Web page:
Latest Issue

A bitter consensus

Because the violence is over, Northern Irish voters feel free to back the hardliners

By Richard Bourke   June 2005

The 2005 election in Northern Ireland has wiped out the centre ground. Ian Paisley’s Democratic Unionist party trounced the Ulster Unionists, who had dominated the politics of the province since 1920. When the Good Friday agreement was signed in 1998, supported by a narrow majority of unionists, the UUP held ten of the 18 Westminster seats allotted to Northern Ireland, while the DUP held two. Today, the DUP has nine MPs while the UUP has just one.

Every other vehicle of electoral moderation on the Protestant side seems equally stalled or bust: the moderate Alliance party barely made a showing…

Register today to continue reading

You’ve hit your limit of three articles in the last 30 days. To get seven more, simply enter your email address below.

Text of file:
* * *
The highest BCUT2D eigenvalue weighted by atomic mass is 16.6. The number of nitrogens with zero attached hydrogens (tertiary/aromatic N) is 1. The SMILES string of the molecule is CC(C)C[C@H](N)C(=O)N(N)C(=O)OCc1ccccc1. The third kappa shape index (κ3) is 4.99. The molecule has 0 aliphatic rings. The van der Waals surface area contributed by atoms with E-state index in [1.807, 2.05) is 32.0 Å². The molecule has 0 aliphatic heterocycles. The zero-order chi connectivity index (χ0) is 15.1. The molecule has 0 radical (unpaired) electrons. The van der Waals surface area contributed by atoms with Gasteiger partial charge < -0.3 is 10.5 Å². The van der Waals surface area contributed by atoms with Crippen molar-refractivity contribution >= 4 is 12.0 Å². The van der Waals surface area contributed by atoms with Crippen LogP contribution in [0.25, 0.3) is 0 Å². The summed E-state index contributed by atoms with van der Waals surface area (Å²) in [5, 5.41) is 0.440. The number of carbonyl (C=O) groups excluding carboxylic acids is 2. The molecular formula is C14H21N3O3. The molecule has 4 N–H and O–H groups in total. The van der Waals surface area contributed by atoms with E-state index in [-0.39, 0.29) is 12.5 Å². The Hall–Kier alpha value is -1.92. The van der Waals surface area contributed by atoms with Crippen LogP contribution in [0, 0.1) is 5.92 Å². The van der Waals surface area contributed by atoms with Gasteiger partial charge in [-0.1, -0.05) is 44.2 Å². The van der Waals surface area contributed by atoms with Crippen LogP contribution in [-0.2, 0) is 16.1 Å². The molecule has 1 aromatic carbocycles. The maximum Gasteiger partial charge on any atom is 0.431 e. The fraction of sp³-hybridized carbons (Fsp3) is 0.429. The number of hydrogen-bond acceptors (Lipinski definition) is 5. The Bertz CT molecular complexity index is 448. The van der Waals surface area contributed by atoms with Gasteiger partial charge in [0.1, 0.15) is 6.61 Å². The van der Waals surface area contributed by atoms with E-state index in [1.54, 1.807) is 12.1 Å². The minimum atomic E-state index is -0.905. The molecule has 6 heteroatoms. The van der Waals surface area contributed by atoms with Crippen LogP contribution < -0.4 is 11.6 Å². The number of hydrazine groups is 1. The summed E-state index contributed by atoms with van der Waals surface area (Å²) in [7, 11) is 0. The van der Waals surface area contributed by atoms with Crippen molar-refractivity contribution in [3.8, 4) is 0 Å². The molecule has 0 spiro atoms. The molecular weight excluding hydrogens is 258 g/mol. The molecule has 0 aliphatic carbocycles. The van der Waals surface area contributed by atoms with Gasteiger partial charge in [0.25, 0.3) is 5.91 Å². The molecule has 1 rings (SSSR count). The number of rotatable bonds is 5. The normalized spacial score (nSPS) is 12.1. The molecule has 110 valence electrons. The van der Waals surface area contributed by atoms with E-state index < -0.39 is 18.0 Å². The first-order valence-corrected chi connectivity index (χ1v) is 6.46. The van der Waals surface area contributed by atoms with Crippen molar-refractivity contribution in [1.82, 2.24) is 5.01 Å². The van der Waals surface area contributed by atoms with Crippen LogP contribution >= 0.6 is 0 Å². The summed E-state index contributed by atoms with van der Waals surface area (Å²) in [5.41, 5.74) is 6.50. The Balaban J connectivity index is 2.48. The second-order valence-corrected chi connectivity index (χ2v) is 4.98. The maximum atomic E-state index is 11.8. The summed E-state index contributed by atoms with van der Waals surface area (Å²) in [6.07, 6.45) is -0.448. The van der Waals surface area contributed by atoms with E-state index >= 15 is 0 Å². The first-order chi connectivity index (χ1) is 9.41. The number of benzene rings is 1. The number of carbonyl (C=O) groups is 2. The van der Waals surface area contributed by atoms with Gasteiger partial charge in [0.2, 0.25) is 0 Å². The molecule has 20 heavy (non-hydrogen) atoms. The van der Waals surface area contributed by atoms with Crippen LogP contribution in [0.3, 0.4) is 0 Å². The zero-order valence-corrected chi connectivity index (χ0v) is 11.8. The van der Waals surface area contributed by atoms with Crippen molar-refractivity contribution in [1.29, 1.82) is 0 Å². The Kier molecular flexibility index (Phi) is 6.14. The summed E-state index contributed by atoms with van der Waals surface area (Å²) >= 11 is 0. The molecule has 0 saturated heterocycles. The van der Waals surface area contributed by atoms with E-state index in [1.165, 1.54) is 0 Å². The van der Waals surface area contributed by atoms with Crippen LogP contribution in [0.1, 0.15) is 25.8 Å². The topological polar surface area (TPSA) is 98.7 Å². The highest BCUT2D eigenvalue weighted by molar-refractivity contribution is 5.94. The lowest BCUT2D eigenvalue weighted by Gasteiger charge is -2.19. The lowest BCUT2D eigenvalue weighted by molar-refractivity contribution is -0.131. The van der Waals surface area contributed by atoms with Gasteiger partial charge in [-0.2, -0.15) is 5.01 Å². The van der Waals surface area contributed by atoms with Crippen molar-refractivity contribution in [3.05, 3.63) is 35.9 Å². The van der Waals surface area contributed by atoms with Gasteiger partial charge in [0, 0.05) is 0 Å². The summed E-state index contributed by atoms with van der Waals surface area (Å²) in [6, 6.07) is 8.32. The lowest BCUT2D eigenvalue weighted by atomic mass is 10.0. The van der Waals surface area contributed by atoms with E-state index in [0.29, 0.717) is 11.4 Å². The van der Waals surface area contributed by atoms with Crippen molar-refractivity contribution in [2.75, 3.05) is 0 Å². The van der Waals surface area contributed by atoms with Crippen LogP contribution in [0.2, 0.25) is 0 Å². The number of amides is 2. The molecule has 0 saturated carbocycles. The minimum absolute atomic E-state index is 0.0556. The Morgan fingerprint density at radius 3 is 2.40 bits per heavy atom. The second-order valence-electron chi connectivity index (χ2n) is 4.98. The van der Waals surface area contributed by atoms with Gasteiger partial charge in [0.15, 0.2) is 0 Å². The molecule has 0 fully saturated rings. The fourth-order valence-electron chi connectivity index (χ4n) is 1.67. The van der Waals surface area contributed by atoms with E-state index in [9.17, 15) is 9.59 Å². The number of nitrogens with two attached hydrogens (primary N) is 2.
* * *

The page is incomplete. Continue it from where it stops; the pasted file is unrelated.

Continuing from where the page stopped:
You’ll also receive our free e-book Prospect’s Top Thinkers 2020 and our newsletter with the best new writing on politics, economics, literature and the arts.

Prospect may process your personal information for our legitimate business purposes, to provide you with newsletters, subscription offers and other relevant information.

Click here to learn more about these purposes and how we use your data. You will be able to opt-out of further contact on the next page and in all our communications.

This site is protected by reCAPTCHA and the Google Privacy Policy and Terms of Service apply.

We want to hear what you think about this article. Submit a letter to

More From Prospect